IndiGo on Friday reported a net profit of Rs 188.9 crore for the three months ended September as the country's largest airline remained in the black for the fourth straight quarter but cautioned that Pratt & Whitney engine issues will lead to more aircraft grounding in the March quarter of next year.
The bottom line of the airline, which is also expanding its operations internationally, in the latest quarter was boosted by higher traffic, lower foreign exchange losses and increased capacity.
InterGlobe Aviation, the parent of IndiGo, had posted a loss of Rs 1,583.3 crore in the year-ago period, according to a release.
The net profit, excluding foreign exchange loss, stood at Rs 806.1 crore in the latest September quarter.
In the second quarter of the current fiscal, IndiGo's total income jumped 20.6 per cent to Rs 15,502.9 crore. In the same period a year ago, the total income stood at Rs 12,852.3 crore.
For four consecutive quarters, IndiGo has delivered profitable growth demonstrating effective execution of its plans and strategy coupled with strong demand, the release said.
"With our clear strategy and focus on execution, we have completed a full cycle and remained profitable for the last four quarters," IndiGo CEO Pieter Elbers said.
The airline's capacity increased 27.7 per cent in the September quarter, which is "seasonally the weakest quarter", as per the release. In the latest September quarter, fuel cost declined 6.4 per cent to Rs 5,856 crore compared to the year-ago period.
"Yield declined by 12.4 per cent to Rs 4.44 and load factor improved by 4.1 points to 83.3 per cent," the release said.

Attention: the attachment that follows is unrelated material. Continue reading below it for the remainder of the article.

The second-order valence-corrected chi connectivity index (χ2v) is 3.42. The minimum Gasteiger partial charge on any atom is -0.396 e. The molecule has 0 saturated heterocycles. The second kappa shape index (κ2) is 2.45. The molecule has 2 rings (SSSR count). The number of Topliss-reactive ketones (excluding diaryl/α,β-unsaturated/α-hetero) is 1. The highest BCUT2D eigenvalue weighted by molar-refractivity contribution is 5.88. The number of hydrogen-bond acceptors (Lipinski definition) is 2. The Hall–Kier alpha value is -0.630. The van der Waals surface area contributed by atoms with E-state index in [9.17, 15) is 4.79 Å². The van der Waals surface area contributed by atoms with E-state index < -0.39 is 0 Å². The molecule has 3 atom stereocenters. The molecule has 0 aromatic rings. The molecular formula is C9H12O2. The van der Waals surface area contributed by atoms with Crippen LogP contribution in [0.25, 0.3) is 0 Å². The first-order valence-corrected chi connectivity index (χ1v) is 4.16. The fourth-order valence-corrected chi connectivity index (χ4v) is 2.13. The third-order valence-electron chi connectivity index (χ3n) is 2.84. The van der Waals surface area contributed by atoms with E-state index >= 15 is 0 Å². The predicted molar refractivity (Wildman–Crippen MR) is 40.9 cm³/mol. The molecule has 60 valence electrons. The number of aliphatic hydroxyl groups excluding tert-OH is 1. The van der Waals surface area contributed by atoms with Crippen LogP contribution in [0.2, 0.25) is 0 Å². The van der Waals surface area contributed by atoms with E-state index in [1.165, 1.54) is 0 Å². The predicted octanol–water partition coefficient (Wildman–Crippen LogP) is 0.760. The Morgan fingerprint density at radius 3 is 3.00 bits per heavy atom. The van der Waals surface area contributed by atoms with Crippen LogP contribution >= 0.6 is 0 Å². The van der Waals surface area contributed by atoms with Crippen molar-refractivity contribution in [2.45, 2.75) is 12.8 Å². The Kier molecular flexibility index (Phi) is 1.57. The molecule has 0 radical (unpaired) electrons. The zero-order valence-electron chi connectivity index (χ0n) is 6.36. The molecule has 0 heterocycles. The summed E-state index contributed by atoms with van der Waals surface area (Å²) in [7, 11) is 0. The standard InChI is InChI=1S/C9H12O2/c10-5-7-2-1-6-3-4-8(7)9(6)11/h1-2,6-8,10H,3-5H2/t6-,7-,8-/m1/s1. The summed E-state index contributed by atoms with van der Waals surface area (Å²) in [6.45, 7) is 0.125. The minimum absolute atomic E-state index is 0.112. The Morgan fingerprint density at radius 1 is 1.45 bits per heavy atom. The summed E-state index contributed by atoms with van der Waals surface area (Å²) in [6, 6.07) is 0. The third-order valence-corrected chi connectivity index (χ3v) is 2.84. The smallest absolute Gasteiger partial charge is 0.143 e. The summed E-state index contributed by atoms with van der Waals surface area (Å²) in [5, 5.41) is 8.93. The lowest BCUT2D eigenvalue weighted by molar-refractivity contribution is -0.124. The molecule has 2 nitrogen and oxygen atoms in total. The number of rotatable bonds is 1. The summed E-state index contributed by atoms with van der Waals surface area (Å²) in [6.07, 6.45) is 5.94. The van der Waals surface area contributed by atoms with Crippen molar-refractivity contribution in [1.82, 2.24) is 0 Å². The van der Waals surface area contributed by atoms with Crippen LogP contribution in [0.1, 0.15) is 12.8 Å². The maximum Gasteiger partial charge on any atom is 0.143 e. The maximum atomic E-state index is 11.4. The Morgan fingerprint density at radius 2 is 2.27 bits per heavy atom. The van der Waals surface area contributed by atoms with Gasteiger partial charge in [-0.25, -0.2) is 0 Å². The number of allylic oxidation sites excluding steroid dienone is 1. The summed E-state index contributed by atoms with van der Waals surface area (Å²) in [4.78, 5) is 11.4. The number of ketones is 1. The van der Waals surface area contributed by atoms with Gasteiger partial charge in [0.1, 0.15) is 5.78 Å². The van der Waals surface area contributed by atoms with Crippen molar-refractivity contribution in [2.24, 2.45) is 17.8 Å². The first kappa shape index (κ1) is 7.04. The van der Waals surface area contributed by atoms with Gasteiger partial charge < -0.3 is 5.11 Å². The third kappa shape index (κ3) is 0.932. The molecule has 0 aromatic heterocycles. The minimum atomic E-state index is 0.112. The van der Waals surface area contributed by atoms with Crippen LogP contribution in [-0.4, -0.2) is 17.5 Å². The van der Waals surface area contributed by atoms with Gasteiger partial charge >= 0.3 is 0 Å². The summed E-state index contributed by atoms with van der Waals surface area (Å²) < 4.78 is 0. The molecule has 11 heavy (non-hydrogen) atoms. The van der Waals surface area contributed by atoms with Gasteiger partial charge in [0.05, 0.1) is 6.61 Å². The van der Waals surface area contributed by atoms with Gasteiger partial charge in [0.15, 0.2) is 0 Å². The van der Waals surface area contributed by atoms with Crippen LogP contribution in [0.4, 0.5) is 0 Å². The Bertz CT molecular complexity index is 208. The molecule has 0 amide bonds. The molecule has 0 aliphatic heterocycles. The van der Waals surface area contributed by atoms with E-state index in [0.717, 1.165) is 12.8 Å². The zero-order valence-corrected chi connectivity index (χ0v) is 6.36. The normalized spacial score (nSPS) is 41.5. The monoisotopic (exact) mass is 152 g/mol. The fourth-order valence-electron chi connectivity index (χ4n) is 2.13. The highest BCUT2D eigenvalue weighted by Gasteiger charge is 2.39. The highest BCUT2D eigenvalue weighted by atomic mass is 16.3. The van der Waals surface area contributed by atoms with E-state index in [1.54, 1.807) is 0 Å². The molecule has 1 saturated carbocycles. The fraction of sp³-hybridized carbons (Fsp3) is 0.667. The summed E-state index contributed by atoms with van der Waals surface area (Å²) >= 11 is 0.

During the quarter, the number of passengers rose 33.4 per cent to 26.3 million.
IndiGo said there will be more grounding of aircraft due to the Pratt & Whitney engine issues in the fourth quarter even as it is taking a range of mitigating measures.
At present, around 40 planes of the airline are grounded due to engine issues, according to a senior airline official.
IndiGo, which had a fleet of 334 aircraft at the end of September, is taking various measures, including taking planes on wet lease, retaining ceo aircraft and also leasing additional ceo planes from the secondary market.
Against the backdrop of powder metal issues flagged by P&W, IndiGo's Chief Financial Officer Gaurav M Negi said that globally, the airline understands that a large number of incremental engines are being removed for shop visits between 2023 and 2026, and a majority of incremental engine removals are planned for 2023 and early 2024.
"Our current estimate is that these accelerated inspections and incremental shop visits will further adversely impact our operational fleet from the fourth quarter (January-March period) onwards, which is post-January 2024 and will lead to a higher number of groundings.
"We are in constant touch with our OEM (Original Equipment Manufacturer) to navigate these challenges," Negi said during an earnings call to discuss the September quarter results.
For the third quarter of this fiscal, the airline has projected capacity in terms of ASKs to increase by around 25 per cent as compared to the third quarter of financial year 2023.